Pubdate: Mon, 08 Oct 2012
Source: Advocate, The (Baton Rouge, LA)
Copyright: 2012 The Advocate, Capital City Press
Author: Michelle Millhollon


A state legislator told the Jindal administration that he is not 
ready to go the way of Washington state and Colorado by asking voters 
to legalize and tax marijuana.

Instead, state Sen. Dan Claitor said, he thinks the Jindal 
administration is missing the opportunity to generate revenue through 
a decades-old law that attempts to collect taxes from the drug trade 
through a different angle.

A law on Louisiana's books since the 1990s requires marijuana dealers 
to pay taxes on their product by buying stamps from the state revenue 
department or face seizure of their valuables if they are arrested.

However, little money is flowing to the state from the law, prompting 
Claitor, once an assistant district attorney in New Orleans, to tell 
the Jindal administration to either pursue the tax or get rid of it.

Other states are asking voters to legalize marijuana and tax it as a 
way to generate revenue. Louisiana's approach is less direct. The 
state sells tax stamps and asks no questions about whether the buyer 
is a drug dealer or a novelty collector.

During a meeting of the Revenue Study Commission, Claitor, R-Baton 
Rouge, interrupted a discussion on tobacco- and alcohol-related tax 
breaks to ask what the state is doing to collect taxes on marijuana 
sales in Louisiana.

"I know there's a lot of marijuana going through the system," said 
Claitor, whose district covers much of south Baton Rouge.

Marijuana dealers are supposed to pay taxes for their illegal trade 
by purchasing stamps from the state revenue department. 
Alternatively, collection can be made when an arrest or seizure 
occurs, triggering reports to be filed and an assessment established.

Jason Decuir, an attorney for the revenue department, said he has not 
seen any assessments since he joined the agency last year.

"We essentially tell the criminal system, you guys, that's your 
bailiwick," Claitor said. "But we have the law on the books. It seems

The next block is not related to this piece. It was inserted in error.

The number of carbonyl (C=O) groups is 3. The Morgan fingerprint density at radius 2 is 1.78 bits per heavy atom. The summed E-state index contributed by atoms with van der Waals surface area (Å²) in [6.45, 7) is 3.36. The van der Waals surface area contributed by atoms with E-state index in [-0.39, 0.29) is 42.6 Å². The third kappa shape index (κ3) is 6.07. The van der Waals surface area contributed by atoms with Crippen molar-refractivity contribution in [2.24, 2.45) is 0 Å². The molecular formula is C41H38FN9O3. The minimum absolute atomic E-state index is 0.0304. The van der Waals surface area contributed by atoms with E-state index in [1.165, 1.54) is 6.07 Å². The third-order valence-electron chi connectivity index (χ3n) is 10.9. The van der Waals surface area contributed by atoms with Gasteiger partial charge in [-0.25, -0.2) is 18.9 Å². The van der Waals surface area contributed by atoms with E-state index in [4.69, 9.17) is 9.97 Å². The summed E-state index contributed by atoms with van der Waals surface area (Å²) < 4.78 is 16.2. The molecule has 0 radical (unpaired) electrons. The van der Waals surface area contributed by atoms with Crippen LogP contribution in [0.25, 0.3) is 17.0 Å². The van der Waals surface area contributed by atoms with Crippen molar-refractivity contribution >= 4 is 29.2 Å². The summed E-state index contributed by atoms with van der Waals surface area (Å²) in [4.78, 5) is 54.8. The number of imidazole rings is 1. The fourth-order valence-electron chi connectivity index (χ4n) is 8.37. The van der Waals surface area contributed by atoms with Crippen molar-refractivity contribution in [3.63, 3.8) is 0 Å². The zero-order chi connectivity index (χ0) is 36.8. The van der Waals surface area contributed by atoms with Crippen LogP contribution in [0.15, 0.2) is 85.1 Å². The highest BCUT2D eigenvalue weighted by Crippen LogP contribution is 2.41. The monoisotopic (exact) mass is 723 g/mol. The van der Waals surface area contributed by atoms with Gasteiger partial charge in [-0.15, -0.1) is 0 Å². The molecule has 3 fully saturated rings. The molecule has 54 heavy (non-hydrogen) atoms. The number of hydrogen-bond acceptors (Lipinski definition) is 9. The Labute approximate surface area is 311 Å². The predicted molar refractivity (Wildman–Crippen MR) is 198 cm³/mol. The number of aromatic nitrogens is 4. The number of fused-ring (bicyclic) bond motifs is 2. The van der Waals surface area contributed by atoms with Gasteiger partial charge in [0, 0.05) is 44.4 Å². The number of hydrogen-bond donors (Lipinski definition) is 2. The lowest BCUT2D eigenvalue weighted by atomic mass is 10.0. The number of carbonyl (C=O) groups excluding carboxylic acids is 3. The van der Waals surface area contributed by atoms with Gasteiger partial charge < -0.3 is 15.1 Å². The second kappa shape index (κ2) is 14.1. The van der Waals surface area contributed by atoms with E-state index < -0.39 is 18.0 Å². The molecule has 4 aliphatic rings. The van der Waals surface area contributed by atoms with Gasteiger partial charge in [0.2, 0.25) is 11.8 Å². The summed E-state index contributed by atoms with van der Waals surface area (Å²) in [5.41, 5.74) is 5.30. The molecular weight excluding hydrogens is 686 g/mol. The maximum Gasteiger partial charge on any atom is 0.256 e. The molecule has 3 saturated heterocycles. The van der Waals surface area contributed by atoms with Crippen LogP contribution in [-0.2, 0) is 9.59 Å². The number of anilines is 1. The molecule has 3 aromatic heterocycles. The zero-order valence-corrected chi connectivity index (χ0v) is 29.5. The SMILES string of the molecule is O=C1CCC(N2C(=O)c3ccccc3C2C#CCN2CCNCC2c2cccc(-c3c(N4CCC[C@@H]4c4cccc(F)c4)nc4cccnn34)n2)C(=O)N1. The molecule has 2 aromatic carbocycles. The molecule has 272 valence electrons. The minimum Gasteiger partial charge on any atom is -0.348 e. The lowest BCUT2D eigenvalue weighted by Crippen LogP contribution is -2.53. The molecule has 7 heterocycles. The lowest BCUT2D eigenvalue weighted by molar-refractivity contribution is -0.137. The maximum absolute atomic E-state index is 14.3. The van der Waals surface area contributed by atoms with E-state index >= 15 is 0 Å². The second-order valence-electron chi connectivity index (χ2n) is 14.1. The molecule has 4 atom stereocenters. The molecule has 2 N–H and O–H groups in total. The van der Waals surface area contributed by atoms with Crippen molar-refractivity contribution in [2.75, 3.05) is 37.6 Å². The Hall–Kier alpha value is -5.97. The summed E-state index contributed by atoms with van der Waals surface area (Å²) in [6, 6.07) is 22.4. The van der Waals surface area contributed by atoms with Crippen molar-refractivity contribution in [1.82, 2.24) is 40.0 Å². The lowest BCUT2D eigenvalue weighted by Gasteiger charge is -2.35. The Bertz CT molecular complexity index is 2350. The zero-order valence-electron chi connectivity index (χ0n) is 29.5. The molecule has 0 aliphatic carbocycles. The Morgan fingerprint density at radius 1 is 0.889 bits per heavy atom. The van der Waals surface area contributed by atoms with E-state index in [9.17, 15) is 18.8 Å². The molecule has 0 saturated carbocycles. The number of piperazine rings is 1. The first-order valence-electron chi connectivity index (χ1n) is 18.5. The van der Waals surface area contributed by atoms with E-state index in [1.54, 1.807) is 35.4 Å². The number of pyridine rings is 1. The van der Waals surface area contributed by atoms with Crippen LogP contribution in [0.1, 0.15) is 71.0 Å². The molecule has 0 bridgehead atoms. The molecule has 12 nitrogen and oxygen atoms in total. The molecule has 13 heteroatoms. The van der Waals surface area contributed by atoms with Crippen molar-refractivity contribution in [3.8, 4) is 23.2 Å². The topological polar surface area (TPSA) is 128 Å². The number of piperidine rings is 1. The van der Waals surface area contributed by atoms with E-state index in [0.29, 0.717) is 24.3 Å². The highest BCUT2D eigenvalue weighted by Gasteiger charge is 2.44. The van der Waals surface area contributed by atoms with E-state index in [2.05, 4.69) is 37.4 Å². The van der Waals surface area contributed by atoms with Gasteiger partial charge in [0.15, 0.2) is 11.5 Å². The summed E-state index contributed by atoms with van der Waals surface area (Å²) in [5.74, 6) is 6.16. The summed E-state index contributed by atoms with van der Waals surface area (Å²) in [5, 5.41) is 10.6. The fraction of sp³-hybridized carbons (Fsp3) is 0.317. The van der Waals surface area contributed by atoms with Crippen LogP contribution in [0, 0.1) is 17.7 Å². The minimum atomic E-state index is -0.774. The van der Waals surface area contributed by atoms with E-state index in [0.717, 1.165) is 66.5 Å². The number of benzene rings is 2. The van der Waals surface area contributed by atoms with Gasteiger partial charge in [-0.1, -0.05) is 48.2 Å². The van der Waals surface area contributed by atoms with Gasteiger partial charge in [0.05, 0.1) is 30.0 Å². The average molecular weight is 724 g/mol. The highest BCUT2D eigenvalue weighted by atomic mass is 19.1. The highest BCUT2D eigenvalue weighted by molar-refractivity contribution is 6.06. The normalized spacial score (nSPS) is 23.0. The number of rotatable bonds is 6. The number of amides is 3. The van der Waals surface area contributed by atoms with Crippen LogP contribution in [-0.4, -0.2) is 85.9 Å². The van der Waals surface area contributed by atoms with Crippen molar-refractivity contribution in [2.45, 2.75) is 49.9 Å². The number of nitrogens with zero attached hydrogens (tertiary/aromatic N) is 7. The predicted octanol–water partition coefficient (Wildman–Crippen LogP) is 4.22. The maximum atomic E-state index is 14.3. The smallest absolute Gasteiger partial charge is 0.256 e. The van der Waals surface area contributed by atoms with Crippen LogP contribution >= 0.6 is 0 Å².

as though we ought to be making some effort to collect it."

He noted that some areas of the country are legalizing marijuana and taxing it.

Decuir said he has looked at Louisiana's law and determined there 
often are no assets to seize.

Claitor, who is a lawyer, disagreed.

"There's cash that is seized," he said. "I used to prosecute. It ends 
up going into the district attorney's till as opposed to going to the 
state of Louisiana."

Louisiana's tax, established in the 1990s, requires dealers to pay 
$3.50 in taxes for each gram of marijuana.

The idea behind the law was to require dealers to buy tax stamps from 
the state revenue department, allowing law enforcement to seize their 
homes, cars and other valuables when they are caught with unstamped drugs.

For the fiscal year that ended June 30, 2010, the state collected 
$26,187 in marijuana and controlled substance taxes. Collections 
dropped to $505.53 the following year.

Presidential candidate Gary Johnson's platform includes a push to 
legalize marijuana. Johnson, a Libertarian, said the criminalization 
of drugs is increasing incarceration rates and gang violence.

Earlier this year, Rhode Island decriminalized marijuana possession 
and lowered the fine from $500 to $150, putting violations on scale 
with a parking ticket.

Voters in Colorado and Washington state will decide in November 
whether to legalize and tax marijuana. Leading Republicans are 
backing the measures even though federal law bans marijuana use. A 
number of states allow marijuana to be used for medicinal purposes.

The Campaign to Regulate Marijuana Like Alcohol is airing a 
commercial in Colorado telling voters that a tax would create income 
for schools instead of drug cartels.

Claitor said he is not advocating going in the same direction as 
Colorado or Rhode Island. He told revenue department officials that 
they should pursue collecting Louisiana's marijuana tax or seek to 
purge the law from the books.

After Claitor finished questioning the revenue department, state Rep. 
Joel Robideaux joked that he wasn't sure what the next topic was.

"I forgot what we were doing," said Robideaux, R-Lafayette. "It must 
be those cookies that Henry brought."

State Rep. Henry Burns, R-Haughton, owns a bakery and often brings 
treats for legislators.
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MAP posted-by: Jay Bergstrom